The cane

My daughter was bemoaning the fact that she’d missed her ‘lie-in’ this morning. Since I am increasingly deaf, and she is Devonian, there was some confusion to start with as to whether she had missed out part of a Shakespearean speech (drama being her forte), or possibly felt a sentimental pang for a cuddly toy effigy of the king of the jungle (Devonians have a habit of making one syllable two, or at least of stretching a vowel). But no, it was her lie-in.

I switched instantly into VOF mode (Very Old Fogey), and told her of the many tribulations of my boarding-school career, including as it did, at any rate at the age of ten, the use of a cane as a punishment (and no lie-ins, and many cold baths). Caning is such a forgotten thing (I doubt even the Bash Street Kids are caned in the Beano) that it seems surprising that it only vanished as a teacherly sport in the 1960s, and maybe later. (Indeed, even senior pupils were allowed to use bits of wood on their juniors’ backsides at the school to which I was sent at the age of 13.) I have lost count of the people who said ‘It never did me any harm,’ which was true, except that they had grown up into fascists (in the literal sense as well as the political).

I was only caned twice. There was a tradition in the school that, for each stroke of the cane, you increased your ‘worth’. As a coward and a snivelling do-gooder, I was only ‘worth’ 5 by the time I left the school – a 2 and a 3. A score of 40 was considered more manly.

The 2 was as it were self-inflicted (quite the wrong way of putting it). I was sitting next to someone in a Latin exam, at the age of 9, when my neighbour, catching my eye, wrote ‘What does ubi mean?’ on the top of his question paper. As a swot – I am coming out of this tale badly – I wrote ‘when or where’ on the top of mine. And then, no idea why, since I knew the answer, probably I was just joining in, I repeated his felony and wrote ‘What does trans mean?’ This was un-clever, since the invigilator was standing behind me. We were hauled off for two of the best. The head-teacher kept a selection of canes in a stand which was evidently constructed for the purpose, and he had given them all names as well (one was called ‘Burlington Bertie’, after the music-hall song).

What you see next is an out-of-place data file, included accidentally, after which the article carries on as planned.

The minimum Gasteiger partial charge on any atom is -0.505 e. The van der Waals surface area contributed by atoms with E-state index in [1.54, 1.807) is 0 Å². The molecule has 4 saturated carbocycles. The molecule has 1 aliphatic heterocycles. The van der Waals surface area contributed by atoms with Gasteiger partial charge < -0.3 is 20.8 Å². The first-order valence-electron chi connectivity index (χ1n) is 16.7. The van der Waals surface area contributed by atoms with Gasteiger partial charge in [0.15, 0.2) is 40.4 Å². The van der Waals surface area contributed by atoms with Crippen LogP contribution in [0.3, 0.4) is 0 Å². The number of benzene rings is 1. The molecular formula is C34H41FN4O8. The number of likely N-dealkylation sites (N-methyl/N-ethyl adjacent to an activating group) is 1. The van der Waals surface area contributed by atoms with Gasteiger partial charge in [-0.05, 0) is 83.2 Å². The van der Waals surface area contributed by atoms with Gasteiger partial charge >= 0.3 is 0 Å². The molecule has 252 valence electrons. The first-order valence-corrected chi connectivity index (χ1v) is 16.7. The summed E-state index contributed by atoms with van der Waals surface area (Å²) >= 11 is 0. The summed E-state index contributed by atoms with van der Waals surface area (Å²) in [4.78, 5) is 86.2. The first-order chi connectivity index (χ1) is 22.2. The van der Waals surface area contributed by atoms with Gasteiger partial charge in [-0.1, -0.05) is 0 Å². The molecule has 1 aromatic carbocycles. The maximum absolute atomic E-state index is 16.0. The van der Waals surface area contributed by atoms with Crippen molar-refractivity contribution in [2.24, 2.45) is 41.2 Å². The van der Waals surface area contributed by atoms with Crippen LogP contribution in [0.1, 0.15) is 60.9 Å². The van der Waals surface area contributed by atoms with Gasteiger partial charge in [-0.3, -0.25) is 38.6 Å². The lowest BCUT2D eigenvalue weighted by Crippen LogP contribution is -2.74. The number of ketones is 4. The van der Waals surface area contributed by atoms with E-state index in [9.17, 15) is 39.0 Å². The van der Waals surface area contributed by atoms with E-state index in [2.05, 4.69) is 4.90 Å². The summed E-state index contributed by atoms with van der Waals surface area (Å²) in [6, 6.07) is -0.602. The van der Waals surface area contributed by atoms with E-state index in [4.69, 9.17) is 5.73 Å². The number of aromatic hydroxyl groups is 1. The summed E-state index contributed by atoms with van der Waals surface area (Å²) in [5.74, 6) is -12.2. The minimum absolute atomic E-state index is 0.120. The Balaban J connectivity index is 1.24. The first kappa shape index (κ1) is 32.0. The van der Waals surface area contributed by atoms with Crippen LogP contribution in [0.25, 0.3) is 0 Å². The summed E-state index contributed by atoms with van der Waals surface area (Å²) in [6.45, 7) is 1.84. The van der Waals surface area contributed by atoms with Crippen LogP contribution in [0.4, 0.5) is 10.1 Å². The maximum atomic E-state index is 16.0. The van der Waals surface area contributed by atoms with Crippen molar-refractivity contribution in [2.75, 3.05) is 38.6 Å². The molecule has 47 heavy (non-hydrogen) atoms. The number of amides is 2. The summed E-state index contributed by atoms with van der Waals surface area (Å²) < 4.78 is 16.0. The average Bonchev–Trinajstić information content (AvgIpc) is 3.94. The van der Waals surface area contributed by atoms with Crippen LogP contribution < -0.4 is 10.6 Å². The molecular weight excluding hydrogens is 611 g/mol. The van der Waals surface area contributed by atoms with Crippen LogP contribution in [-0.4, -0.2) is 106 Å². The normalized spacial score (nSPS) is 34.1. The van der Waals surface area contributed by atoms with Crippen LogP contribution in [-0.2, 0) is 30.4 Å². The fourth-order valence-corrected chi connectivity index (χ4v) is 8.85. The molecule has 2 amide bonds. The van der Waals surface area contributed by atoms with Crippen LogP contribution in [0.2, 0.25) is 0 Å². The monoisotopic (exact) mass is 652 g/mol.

The other 3 came about because, surprise surprise, I was untidy. I had left twenty books on my desk during a break-time, and a proportional punishment was meted out – the other miscreants received only 2 or 1 strokes. All I can recall is that it hurt.

This has put me in mind of a great number of other petty rules. I will write about them tomorrow, once I have tidied my desk.

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